Apart from disabling the ‘Hands-free’ device from the Sound settings, you can disable its drivers from the Device Manager as well. To do so, right-click on the Start button and select Device Manager.
In the Device Manager window, expand the Sound, video and game controllers branch.
Find the ‘Hands-Free’ version of your device, right-click on it, and select Disable device or Uninstall device.
If you’re choosing to ‘Uninstall, click on Uninstall again to confirm.
Close the Device Manager and restart your system. Then connect your headset and check if the issue is resolved.
Fix 6: Check if the Audio Sink service is enabled from Bluetooth device properties
The Audio Sink service is another piece of the puzzle that needs to remain operating for the Bluetooth audio device to work. Although it is automatically enabled, do make sure if that is the case.
To do so, open the Settings app, click on Bluetooth & devices on the left, and on the right, click on View more devices.
Scroll down and click on More devices and printer settings.
Double-click on your headset device to open its properties.
In the ‘Properties’ window, click on Services to switch to it.
Here, make sure that there is a check next to Audio Sink under ‘Bluetooth Services’.
FIX 7: Disable the AVRCP driver for your Bluetooth device
If you’re going to use the ‘Hands-Free’ device as the output device but want to fix the hissing sound that’s coming through it, you should consider disabling the AVRCP driver for your Bluetooth device. AVRCP drivers are used to control playback from your headphones. However, it is known to cause irregularities in daily use as well.
To disable the AVRCP drivers, open the Device Manager by right-clicking on the Start Menu and selecting Device Manager.
Then expand the Bluetooth branch.
Here, find the device with ‘Avrcp Transport’ next to it. Right-click on it and select Disable.
Click on Yes to confirm.
Then restart your system, re-connect your headset, and check if the sound quality has improved.
FIX 8: Update or reinstall your Bluetooth device drivers
As is often recommended, when other solutions don’t work out, you should always look to update or reinstall the drivers. If the issue is due to a driver mismatch or corrupted drivers, simply uninstalling and then reinstalling them can quickly fix the issue.
To update or reinstall your Bluetooth drivers, right-click on the Start menu and select Device Manager.
Expand the Sound, video and game controllers branch.
To update your headset drivers, right-click on your device and select Update driver.
Select Search automatically for drivers.
And let Windows find the drivers for you.
To reinstall your Bluetooth device drivers, firstly, right-click on it and select Uninstall device.
Click on Uninstall to confirm.
Remove the device from Bluetooth settings as well.
Then restart your computer and re-pair the device. As soon as the new connection is made, the drivers should be installed automatically. You can also restart your computer and get Windows to reinstall the drivers for you.
FIX 9: Disconnect all Bluetooth devices and re-pair your headset
If you have multiple Bluetooth devices connected alongside your headset, you might want to disconnect them as well. To do so, open the Settings app, select Bluetooth & devices, click on More devices, then click on the three-dot icon next to the other Bluetooth devices, and select Disconnect.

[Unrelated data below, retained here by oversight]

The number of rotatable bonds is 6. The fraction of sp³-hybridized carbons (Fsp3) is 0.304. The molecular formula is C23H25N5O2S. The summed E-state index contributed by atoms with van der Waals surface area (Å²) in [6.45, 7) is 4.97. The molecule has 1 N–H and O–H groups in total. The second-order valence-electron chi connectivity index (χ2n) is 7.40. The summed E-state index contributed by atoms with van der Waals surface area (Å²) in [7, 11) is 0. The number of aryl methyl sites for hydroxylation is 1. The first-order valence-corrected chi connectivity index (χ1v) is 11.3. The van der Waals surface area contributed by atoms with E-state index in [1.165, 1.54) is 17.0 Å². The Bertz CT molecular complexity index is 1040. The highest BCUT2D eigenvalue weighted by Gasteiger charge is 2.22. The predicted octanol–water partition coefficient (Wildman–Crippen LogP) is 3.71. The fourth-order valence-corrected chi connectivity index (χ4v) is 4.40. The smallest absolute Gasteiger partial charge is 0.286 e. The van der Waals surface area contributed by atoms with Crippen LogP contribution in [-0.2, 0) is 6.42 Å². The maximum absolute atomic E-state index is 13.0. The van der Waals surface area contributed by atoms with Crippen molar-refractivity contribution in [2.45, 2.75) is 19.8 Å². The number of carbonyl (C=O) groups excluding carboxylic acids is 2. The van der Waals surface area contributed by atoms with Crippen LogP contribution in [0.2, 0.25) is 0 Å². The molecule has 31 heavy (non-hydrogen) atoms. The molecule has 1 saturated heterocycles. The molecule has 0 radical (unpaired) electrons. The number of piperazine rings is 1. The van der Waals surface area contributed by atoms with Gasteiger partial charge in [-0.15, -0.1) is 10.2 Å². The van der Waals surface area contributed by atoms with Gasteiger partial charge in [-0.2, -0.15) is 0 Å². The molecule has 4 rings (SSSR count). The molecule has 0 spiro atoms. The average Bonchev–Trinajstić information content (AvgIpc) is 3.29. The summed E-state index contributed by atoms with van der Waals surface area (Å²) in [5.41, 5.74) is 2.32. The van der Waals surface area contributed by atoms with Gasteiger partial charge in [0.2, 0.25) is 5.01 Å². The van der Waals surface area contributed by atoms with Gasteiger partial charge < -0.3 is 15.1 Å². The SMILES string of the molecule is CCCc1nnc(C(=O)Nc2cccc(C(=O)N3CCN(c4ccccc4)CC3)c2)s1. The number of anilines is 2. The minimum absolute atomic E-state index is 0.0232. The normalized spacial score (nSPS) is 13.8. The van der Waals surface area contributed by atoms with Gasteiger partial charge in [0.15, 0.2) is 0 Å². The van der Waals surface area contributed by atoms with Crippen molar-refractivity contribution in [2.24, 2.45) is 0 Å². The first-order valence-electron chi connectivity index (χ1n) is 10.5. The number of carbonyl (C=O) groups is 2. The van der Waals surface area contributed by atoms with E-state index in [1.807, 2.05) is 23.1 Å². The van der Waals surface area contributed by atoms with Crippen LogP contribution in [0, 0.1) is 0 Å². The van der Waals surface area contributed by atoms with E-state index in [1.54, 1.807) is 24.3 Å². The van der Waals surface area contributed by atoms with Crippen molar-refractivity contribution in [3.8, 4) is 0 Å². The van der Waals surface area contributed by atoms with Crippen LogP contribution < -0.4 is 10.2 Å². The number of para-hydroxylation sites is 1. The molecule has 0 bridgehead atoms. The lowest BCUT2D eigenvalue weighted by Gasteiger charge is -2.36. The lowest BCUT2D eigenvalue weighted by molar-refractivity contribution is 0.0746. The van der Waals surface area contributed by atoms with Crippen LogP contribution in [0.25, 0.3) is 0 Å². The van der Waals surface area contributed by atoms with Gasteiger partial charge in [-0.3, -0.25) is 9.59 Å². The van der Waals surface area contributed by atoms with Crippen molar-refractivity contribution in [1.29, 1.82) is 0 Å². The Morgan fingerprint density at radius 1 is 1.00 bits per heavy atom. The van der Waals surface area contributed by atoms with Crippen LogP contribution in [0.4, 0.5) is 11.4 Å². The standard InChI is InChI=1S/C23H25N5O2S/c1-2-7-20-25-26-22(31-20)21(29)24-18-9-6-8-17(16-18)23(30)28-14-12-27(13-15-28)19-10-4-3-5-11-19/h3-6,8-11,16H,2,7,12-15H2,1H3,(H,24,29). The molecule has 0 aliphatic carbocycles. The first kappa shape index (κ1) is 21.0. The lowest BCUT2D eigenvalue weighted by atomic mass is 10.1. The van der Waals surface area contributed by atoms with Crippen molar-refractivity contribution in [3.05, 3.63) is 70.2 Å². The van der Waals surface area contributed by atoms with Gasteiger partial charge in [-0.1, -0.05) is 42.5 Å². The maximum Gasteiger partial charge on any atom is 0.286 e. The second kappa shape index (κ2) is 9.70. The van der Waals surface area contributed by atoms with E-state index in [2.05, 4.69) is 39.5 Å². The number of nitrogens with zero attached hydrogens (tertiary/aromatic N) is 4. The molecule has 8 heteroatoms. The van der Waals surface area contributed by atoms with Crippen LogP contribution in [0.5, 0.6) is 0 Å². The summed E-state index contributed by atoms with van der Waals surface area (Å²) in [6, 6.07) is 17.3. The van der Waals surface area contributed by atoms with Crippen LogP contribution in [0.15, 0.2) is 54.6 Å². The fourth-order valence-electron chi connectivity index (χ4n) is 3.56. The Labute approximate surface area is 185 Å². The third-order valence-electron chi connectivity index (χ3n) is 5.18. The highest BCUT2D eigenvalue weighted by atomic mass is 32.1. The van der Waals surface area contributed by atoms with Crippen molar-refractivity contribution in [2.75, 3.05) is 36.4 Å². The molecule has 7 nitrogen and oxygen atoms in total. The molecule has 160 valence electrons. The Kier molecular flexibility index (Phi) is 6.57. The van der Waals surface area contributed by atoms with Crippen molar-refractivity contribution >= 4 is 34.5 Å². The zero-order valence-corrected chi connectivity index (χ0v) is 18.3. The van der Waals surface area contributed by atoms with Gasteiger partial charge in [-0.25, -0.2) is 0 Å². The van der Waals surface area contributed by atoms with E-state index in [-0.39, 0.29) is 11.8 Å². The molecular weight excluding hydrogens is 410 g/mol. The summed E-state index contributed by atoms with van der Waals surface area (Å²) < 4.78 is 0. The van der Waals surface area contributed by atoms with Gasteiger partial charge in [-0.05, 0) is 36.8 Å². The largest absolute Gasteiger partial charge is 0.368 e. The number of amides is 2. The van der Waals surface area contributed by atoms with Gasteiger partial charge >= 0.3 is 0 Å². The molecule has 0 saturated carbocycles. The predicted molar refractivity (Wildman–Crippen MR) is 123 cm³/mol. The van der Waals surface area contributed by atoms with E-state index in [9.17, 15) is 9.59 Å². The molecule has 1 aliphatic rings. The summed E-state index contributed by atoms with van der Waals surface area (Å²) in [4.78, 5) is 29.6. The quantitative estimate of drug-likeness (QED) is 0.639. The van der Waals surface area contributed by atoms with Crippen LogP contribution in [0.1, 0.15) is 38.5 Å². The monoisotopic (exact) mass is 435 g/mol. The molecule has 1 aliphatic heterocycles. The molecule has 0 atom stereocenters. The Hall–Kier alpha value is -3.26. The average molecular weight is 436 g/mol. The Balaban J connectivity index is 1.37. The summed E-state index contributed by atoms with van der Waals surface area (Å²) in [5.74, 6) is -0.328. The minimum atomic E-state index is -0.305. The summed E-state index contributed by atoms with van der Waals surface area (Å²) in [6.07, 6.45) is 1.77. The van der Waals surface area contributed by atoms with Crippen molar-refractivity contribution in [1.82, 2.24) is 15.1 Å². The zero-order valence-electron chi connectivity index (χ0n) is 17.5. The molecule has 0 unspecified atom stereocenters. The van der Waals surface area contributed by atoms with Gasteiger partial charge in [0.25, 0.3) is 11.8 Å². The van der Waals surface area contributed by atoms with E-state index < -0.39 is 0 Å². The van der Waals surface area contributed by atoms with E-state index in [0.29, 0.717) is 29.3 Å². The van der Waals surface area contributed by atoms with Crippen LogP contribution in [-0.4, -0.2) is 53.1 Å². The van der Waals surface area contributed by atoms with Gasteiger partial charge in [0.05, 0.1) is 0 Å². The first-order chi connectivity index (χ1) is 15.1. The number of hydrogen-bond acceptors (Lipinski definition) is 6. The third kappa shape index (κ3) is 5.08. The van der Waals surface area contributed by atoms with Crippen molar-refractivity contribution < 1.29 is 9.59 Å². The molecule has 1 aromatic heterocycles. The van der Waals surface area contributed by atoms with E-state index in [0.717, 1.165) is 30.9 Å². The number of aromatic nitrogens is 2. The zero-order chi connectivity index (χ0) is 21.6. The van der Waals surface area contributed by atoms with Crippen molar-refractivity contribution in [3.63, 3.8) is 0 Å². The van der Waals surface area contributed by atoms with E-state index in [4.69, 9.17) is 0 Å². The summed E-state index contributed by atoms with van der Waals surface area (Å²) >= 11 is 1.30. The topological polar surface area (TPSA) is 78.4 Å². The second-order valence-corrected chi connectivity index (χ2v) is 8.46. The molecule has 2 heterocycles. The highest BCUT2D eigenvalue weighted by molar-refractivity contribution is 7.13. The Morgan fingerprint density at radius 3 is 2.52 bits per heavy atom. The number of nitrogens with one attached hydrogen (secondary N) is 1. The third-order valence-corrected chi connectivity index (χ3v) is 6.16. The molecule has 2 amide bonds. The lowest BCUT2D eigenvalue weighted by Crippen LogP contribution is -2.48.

Do so for all connected devices until you have only your main headset connected.
If the aforementioned fixes bear no result, you may benefit from the following solutions.
Fix 10: Restart Bluetooth services
There’s always a possibility that the problem lies not with your Bluetooth drivers or the configuration of your device settings but with the underlying Bluetooth services. In most such cases, simply restarting Bluetooth services can help. Here’s how:
Press Start, type services, and open the Services window.
Find Bluetooth Support Service, right-click on it, and select Restart.
Next, double-click on it to open its Properties window. Then click on the dropdown menu next to Startup type.
Set it as Automatic.
Click OK to confirm the change.
Fix 11: Reset your PC 🙁
If nothing works out and your Bluetooth device is still not available as an output device, the only real resort left to you is to reset your PC and reinstall Windows. This may seem like overkill. But if you don’t want to throw your headphones away and want to continue using them as before, reinstalling Windows is sure to work.
Before resetting your PC, make sure to backup your data on the cloud or on a hard drive. Then open the Settings app, click on System on the left, scroll down on the right, and select Recovery.
Next to ‘Reset this PC’, click on Reset PC.
Select Keep my files.
Then continue with the reset by following the on-screen instructions. We hope it doesn’t come to that. But if nothing else works, this should.
Let’s take a look at a few commonly asked questions about fixing issues related to the unavailability of Bluetooth devices as sound output devices.
Why isn’t my headset showing up as an output device?
If your headset isn’t showing up as an output device, it’s likely because of a misconfigured sound setting or a corrupted driver. Use the fixes given in the guide above to know how to fix them.
What is the fastest way to get my connected Bluetooth device to appear as a sound output device?
The fastest fix is to open ‘More sound settings’ from the Settings app > System & sound settings. Right-click the ‘Hands-free’ version of the device, disable it, and restart your system. Reconnect your device and it should now appear as a sound output device for you to select.
We hope this guide helped you fix issues related to your Bluetooth device and you are again able to use it as a sound output device. Until next time!